Oregon Zoo

The Oregon Zoo is the oldest zoo in North America west of the Mississippi River, and has been growing in size ever since its inception in 1887. The zoo is located in Portland, Oregon, and is one of Portland's most trafficked attractions, drawing more than 1.3 million animal lovers every year.

The Portland Oregon Zoo started with just a small collection of animals, which were donated by a local resident. The original Portland Zoo was housed in a vacant parking lot next to a pharmacy, and quickly outgrew this location. In 1925, the more than 300 animals that made up the Portland Zoo were moved to the current site of the Portland Japanese Garden. In 1959, the animals were again moved, this time for good, to the Portland Zoo's current location in the city of Portland.

The Portland Oregon Zoo has long been noted for the more humane exhibits used to house the animals in its keep. Almost all animal exhibits at the Oregon Zoo are meant to simulate the animals' natural habitat wherever possible. The Portland Oregon Zoo also continues a tradition of focusing on animal protection, with special emphasis on protecting endangered species.

Today, the Portland Zoo is home to more than 200 species, with thousands of different specimens. In particular, the Portland Oregon Zoo is famous for its collection of elephants, which is today the largest zoo collection in the world. The Oregon Zoo is one of the world's premier elephant breeding sites. In 1962, the Portland Oregon Zoo gained world-wide recognition when "Packy", and Asian elephant, was born at the zoo. Packy was the first elephant to be born in the Western Hemisphere for over 45 years, and is also one of the largest. Packy went on to sire 7 of the zoo's 27 elephant calves, making the Portland Zoo the most thriving elephant breeding site on the planet.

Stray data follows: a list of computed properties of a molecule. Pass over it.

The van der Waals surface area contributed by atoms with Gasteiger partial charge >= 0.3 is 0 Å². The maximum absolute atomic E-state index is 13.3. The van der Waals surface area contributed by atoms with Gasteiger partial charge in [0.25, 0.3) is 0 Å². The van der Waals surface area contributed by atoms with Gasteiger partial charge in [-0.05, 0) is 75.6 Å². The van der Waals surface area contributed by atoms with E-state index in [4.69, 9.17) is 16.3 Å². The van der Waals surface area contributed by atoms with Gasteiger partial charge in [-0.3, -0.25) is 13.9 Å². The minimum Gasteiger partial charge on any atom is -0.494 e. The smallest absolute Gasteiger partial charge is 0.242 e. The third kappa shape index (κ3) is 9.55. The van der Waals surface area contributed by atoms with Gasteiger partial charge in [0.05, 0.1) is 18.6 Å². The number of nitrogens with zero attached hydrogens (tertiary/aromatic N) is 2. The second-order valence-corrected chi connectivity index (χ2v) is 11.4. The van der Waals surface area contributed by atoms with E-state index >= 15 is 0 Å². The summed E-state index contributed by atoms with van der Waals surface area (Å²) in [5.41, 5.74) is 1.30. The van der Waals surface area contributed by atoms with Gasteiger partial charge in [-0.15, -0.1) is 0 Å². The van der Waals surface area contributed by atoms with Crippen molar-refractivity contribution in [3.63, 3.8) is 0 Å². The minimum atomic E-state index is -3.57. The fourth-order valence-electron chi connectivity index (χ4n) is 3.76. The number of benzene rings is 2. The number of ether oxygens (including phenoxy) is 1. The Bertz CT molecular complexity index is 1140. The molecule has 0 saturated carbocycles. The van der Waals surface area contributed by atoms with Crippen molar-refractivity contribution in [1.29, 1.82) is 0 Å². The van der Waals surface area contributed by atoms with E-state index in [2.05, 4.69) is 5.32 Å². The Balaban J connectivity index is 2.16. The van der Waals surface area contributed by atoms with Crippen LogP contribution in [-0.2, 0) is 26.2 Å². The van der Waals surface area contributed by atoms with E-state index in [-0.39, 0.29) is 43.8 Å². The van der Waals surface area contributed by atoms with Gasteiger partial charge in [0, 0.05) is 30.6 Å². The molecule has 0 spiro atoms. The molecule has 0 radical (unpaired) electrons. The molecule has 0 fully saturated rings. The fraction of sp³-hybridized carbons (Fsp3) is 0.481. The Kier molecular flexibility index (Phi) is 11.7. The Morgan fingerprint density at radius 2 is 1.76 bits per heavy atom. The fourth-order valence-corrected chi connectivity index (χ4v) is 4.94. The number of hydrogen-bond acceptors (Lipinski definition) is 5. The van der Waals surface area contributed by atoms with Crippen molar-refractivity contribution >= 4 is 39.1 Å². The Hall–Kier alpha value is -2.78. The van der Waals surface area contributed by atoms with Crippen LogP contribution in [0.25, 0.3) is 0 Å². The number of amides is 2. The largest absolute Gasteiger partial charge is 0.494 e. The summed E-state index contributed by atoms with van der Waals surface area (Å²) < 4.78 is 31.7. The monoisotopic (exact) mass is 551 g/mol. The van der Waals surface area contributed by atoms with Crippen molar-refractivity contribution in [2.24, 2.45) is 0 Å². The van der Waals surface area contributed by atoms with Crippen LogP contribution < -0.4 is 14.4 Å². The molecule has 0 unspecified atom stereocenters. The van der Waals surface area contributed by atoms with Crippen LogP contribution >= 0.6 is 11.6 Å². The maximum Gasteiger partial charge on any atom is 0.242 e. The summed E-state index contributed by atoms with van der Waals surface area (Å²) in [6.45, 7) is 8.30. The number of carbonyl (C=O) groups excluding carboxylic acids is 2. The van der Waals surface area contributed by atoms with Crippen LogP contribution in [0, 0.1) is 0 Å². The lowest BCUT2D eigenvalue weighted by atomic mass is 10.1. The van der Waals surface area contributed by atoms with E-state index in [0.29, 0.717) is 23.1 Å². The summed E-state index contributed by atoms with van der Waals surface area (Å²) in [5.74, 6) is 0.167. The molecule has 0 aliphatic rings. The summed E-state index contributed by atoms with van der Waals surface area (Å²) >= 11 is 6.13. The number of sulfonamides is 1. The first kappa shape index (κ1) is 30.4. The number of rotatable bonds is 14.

In addition to the popular elephant exhibit, there are a number of other exhibits, including the Amazon Flooded Forest with species from South America, the Alaskan Tundra which features Grey wolves and spotted owls, among other creatures, and the African Savanna exhibit, which is home to Black Rhinos and Vultures, to name just a few.

A special night exhibit is also a favorite. Special Oregon Zoo lights keep bats and other nocturnal creatures active during the day for viewing. These same Oregon Zoo lights simulate daylight during our sunset, so that the bats are able to sleep without the disturbance of onlookers. Along with the special Oregon Zoo lights, the zoo also features special summer concerts and other family and community activities. The birth of a new animal; particularly an endangered species, is always of public note and usually draws many visitors to the zoo.

If you plan to visit the zoo, the cost will be $9.50 per adult, with discounted prices offered for children under age 11. Children under 2 are always free. For a great deal, try heading to the zoo on the second Tuesday of the month; admission on these days is just $2. To reach the zoo via the MAX, take bus number 63. While you are there, you can also check the Portland Children's Museum, which is located within walking distance of the Oregon Zoo.

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